Since its founding in 2015, Cadasta’s goal has been to offer a simple, accessible technology solution for documenting the land and resource rights of the estimated 1 billion people in the world who are living on land for which they have no formal rights or ownership. These tenure insecure populations are left out of government land registry systems, which are top-down and lack the systems, staffing, and resources to reach marginalized communities. Cadasta’s mobile tools and cloud-based platform were created to fill this gap.
The data collected on the Cadasta platform often represents the first time these communities have digitally documented information on and evidence of land tenure, the occupants themselves, and the surrounding natural resources and features of their communities. With these data, communities are empowered to advocate for their property and resource rights, make planning and investment decisions, and to push forward efforts to increase their tenure security.
Many lessons were learned during Cadasta’s three-year startup phase. Perhaps the most significant is the need to achieve the ideal balance between building out new tools and using available technology. Another is the need to shift the focus from technology to addressing partner needs for training and support on the ground. We learned the importance of building networks and partnerships to drive scale, and finally, that we must remain agile and efficient in order to continually innovate for greater impact. These lessons led to strategic adjustments that increase the usability and impact of the Cadasta suite of tools. In 2019, we announced a new strategy to scale to more people, communities, and countries over the next three years and to strengthen our impact on land tenure security in communities and in the broader field of land rights and development.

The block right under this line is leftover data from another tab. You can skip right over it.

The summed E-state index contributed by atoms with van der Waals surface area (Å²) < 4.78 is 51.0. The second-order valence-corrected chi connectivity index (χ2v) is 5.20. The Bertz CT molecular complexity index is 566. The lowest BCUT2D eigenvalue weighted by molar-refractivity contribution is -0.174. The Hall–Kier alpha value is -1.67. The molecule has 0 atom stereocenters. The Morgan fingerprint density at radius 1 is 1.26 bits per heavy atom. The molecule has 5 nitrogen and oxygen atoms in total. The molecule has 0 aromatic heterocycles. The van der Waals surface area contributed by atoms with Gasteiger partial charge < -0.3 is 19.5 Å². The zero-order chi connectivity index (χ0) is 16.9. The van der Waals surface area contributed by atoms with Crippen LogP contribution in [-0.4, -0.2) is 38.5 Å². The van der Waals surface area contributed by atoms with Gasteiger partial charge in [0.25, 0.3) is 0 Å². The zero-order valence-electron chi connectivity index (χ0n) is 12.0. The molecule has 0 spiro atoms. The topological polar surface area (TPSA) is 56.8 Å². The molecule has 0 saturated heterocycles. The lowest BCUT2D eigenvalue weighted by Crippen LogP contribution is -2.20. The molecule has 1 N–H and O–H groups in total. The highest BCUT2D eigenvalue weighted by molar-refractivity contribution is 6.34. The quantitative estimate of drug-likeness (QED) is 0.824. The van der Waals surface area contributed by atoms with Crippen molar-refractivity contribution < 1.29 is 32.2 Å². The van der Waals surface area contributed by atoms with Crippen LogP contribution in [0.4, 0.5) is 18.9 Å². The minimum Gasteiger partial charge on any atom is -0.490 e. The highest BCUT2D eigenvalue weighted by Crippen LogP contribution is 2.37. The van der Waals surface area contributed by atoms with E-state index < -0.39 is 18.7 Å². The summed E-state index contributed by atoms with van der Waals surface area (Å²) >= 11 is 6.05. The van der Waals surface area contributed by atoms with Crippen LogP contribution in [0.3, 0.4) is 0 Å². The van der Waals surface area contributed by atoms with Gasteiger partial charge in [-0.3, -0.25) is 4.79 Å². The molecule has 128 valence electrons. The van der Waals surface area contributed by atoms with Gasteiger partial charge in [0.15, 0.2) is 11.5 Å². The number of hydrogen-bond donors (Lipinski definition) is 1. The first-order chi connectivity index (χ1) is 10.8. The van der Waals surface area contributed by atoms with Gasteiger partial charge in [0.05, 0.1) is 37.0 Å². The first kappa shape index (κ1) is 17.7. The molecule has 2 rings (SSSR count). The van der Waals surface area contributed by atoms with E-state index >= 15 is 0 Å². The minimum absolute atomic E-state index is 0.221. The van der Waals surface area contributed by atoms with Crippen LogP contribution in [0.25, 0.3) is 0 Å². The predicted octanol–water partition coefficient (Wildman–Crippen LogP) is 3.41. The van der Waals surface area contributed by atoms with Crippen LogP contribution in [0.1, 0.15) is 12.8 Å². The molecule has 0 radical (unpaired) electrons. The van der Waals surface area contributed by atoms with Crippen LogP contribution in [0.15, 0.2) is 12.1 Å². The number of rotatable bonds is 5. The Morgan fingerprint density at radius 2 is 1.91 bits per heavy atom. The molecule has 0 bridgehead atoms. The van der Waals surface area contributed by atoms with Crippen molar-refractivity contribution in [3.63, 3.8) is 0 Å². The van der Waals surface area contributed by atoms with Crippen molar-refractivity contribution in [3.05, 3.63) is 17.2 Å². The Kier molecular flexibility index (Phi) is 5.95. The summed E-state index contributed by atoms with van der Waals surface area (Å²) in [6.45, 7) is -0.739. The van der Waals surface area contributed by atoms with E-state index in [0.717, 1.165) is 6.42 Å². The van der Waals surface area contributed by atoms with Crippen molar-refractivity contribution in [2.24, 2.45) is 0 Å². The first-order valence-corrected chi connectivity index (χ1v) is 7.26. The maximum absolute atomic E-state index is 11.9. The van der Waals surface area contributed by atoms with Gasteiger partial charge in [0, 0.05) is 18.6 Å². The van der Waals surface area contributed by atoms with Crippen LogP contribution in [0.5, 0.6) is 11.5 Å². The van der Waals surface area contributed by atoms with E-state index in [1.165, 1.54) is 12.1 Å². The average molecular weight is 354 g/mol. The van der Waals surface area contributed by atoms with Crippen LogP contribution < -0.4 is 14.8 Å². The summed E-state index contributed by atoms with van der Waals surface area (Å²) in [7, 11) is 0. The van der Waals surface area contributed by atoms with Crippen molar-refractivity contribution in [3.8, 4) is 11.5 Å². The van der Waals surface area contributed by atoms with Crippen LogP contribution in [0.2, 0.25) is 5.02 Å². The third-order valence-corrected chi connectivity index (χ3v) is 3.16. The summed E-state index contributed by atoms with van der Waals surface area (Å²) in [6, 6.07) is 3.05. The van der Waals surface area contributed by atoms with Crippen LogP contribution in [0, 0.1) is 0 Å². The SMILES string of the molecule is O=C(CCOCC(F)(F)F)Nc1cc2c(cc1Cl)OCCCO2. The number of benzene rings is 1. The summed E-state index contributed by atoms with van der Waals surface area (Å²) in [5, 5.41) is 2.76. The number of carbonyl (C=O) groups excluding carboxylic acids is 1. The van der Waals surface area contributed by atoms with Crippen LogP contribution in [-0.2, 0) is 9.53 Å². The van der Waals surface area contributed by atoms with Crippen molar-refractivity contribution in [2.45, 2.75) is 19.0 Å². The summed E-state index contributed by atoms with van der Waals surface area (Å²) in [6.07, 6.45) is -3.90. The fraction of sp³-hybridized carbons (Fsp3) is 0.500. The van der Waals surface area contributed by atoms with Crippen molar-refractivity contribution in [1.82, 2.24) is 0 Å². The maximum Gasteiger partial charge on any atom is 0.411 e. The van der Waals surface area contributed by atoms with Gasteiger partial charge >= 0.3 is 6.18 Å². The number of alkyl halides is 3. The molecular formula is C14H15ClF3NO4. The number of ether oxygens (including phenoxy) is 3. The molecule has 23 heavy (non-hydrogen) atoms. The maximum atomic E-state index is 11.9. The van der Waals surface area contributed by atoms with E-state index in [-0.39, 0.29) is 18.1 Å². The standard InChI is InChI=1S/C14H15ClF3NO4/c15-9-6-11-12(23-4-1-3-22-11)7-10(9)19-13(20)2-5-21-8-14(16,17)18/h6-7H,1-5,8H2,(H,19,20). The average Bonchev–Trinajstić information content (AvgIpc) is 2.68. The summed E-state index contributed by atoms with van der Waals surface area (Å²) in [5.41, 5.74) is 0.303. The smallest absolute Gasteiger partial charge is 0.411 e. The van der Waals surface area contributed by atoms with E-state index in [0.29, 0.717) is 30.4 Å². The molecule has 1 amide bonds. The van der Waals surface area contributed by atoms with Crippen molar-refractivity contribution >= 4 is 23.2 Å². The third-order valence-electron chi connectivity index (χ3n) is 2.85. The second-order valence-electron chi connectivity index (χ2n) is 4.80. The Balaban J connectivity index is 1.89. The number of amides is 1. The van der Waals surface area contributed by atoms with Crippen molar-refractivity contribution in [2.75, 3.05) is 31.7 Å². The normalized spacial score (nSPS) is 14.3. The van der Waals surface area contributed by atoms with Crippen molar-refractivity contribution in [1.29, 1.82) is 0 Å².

Our goals are ambitious given the staggering number of communities and people living without tenure security. By the end of 2021, Cadasta will scale up partnerships to strengthen land, property, and resource rights for 8 million people on the Cadasta Platform in 30 countries by deploying the following four strategies: